Cli-Fi Novel Review – The Year of the Flood by Margaret Atwood

26th April 2017

The Year of the Flood is the most immersive ‘cli-fi’ book I have read to date. Whilst I am slightly unsure about using the term cli-fi to describe this novel, it does present a dystopian future, whereby human influence has caused mass environmental degradation. Corporations are in charge, and get away with a great deal of corruption and immoral practices, including changing the genetic make-up of animals.

What scares me about this book, is how a lot of things mentioned are not a million miles away from where we are today. If fiction has the power to make us reflect on our current pathway and change direction, then this is a book that policymakers should take notice of. Needless to say the plot was relevant and pacey, apart from the Sermons by Adam One, which drew me away from the action. That being said, these sermons tended to be about different ‘Saint’s Days’. Atwood cleverly uses the Saints Days to educate us about environmental campaigners and activists (after whom the Saint’s Days are named), such as Rachel Carson. The lay reader picking up this novel with little background environmental or cli-fi knowledge, may then be tempted to discover who these ‘Saints’ are and what they did, which is a very subtle and intelligent way of educating people.

The characters in the book are well thought out and believable. I now understand that this book is part of a trilogy; this being the second book (preceded by Oryx and Crake, and followed by MaddAddam). I am interested to see how these books tie together, as many articles discussing cli-fi novels recommend The Year of the Flood, yet few mention the other two books.

Whilst the ending wasn’t exactly what I anticipated or hoped for, this is my favourite cli-fi novel so far and one I’d definitely recommend. I’m hoping the loose ends are tied up in the final book of the trilogy – MaddAddam.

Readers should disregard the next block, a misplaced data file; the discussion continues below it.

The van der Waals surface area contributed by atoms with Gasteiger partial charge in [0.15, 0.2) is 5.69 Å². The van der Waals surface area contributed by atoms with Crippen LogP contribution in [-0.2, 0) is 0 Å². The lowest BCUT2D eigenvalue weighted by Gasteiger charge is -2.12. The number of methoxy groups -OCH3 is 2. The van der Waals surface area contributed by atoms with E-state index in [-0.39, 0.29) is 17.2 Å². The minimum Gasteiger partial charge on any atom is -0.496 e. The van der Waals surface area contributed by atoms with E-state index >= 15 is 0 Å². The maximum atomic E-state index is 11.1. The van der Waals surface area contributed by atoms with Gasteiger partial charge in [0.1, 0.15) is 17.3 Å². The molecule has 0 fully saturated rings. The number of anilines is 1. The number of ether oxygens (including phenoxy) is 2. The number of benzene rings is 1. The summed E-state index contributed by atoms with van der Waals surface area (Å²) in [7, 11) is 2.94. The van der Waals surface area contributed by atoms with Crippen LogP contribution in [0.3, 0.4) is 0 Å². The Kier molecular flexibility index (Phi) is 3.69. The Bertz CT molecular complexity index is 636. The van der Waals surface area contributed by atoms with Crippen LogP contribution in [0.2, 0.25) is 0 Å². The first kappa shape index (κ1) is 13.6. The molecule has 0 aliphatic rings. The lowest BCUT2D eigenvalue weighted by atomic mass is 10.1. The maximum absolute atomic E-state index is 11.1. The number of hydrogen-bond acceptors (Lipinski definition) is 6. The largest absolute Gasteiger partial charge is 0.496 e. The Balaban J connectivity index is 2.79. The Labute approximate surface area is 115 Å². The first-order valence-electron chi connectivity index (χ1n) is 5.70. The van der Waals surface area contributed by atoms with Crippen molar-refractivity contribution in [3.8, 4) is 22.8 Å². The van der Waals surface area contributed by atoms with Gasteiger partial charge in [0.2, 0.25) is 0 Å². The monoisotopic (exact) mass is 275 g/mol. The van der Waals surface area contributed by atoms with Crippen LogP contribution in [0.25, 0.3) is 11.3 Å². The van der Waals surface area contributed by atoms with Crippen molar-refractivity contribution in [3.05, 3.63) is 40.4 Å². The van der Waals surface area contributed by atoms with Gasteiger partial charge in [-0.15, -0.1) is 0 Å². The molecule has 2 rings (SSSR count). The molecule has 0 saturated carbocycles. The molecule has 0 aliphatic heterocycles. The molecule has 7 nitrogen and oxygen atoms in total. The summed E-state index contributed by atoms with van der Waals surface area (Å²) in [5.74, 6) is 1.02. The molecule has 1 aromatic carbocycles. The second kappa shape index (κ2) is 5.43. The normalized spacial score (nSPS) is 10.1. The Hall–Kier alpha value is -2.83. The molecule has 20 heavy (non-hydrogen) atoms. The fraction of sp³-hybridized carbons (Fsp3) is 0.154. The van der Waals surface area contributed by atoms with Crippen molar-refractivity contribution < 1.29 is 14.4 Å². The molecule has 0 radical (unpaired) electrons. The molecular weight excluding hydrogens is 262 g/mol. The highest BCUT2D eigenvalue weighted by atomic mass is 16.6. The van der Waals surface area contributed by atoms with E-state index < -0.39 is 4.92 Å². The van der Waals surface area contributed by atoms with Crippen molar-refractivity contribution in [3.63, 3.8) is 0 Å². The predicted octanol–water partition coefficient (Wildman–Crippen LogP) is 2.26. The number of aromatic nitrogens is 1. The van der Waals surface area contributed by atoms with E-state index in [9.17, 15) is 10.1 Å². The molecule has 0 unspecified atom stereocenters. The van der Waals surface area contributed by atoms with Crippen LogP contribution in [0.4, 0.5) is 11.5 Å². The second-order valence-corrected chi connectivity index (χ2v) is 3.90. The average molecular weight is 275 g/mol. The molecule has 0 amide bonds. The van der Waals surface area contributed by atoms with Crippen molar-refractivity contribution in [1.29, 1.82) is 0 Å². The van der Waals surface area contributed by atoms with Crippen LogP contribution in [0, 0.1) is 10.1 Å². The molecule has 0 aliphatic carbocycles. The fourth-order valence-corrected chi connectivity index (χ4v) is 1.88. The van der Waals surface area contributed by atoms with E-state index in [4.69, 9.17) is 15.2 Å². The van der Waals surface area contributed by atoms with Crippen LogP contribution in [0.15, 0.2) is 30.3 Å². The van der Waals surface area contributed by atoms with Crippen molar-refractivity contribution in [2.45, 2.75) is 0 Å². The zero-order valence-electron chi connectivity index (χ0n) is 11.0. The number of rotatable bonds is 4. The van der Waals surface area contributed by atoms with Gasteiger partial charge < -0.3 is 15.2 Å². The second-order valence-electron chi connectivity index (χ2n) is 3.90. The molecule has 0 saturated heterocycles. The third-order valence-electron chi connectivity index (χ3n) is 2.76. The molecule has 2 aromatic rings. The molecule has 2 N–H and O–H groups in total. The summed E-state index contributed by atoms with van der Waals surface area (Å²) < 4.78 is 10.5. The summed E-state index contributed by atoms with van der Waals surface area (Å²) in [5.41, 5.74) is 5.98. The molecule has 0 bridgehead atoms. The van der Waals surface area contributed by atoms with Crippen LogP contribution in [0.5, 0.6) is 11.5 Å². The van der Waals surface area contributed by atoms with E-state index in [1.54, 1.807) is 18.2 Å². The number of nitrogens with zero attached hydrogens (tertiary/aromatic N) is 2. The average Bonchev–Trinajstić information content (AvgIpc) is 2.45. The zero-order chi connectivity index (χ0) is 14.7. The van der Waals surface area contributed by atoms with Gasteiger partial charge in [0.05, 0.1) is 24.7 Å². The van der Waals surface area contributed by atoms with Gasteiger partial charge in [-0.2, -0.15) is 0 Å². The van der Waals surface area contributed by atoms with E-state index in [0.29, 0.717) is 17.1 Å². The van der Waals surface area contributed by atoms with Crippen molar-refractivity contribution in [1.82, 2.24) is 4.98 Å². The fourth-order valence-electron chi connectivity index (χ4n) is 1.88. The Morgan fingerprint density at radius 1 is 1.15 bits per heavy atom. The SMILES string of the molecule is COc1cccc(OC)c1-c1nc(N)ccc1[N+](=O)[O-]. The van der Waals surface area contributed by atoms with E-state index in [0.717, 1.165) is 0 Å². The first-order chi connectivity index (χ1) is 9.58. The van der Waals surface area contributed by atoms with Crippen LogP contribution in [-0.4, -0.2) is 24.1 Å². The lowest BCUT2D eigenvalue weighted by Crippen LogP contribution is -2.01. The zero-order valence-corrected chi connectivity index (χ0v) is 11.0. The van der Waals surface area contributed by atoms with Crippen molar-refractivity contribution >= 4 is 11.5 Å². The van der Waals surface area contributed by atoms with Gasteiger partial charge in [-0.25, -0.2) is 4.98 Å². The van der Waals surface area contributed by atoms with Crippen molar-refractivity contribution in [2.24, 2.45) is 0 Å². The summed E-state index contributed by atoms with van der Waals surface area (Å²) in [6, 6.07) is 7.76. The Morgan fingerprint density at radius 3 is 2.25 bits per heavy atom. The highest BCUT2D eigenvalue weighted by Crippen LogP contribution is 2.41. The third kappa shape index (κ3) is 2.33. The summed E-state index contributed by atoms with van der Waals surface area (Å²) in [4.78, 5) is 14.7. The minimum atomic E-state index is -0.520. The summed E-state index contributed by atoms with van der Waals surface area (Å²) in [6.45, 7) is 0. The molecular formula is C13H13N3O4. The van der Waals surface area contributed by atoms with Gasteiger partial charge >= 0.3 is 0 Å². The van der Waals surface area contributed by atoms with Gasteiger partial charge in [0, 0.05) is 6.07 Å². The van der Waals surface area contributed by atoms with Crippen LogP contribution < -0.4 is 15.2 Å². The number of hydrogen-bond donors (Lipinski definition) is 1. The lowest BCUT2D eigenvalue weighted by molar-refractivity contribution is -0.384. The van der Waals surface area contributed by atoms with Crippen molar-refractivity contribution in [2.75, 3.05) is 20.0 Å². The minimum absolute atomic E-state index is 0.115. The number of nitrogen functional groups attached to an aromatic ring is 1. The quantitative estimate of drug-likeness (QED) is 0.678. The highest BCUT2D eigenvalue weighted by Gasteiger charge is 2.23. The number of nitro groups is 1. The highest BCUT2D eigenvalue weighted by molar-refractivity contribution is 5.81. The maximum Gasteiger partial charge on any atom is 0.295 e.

“Cli-Fi” Added to the Oxford Dictionary

13th April 2017

A major milestone has been reached for the cli-fi genre, as “cli-fi” enters the Oxford Dictionary.

A recent blog post on oxforddictionaries.com states: “Cli-fi refers to the genre of fiction exploring issues around climate change and global warming, and is modelled after its hypernym sci-fi.”

The origin of cli-fi is explained here as follows: “Early 21st century: short for climate fiction or climate change fiction, on the pattern of sci-fi.” Furthermore, ‘cli-fi, like the science behind it, often presents bleak visions of the future.’

I would like to offer my congratulations to Dan Bloom who coined the term ‘cli-fi’, and all those writers who have written books in this genre.

Sources

Oxford Dictionaries blog about cli-fi – http://blog.oxforddictionaries.com/2017/04/oxford-dictionary-new-words/

Definition of cli-fi – https://en.oxforddictionaries.com/definition/cli-fi

Silent Spring by Rachel Carson – Are Pesticides a Source of Cancer?

11th April 2017

Silent Spring is a seminal book by Rachel Carson, which is widely credited for igniting the fires of the environmental movement. Reading this, I am shocked by how little seems to have changed in the intervening 55 years since the book was published.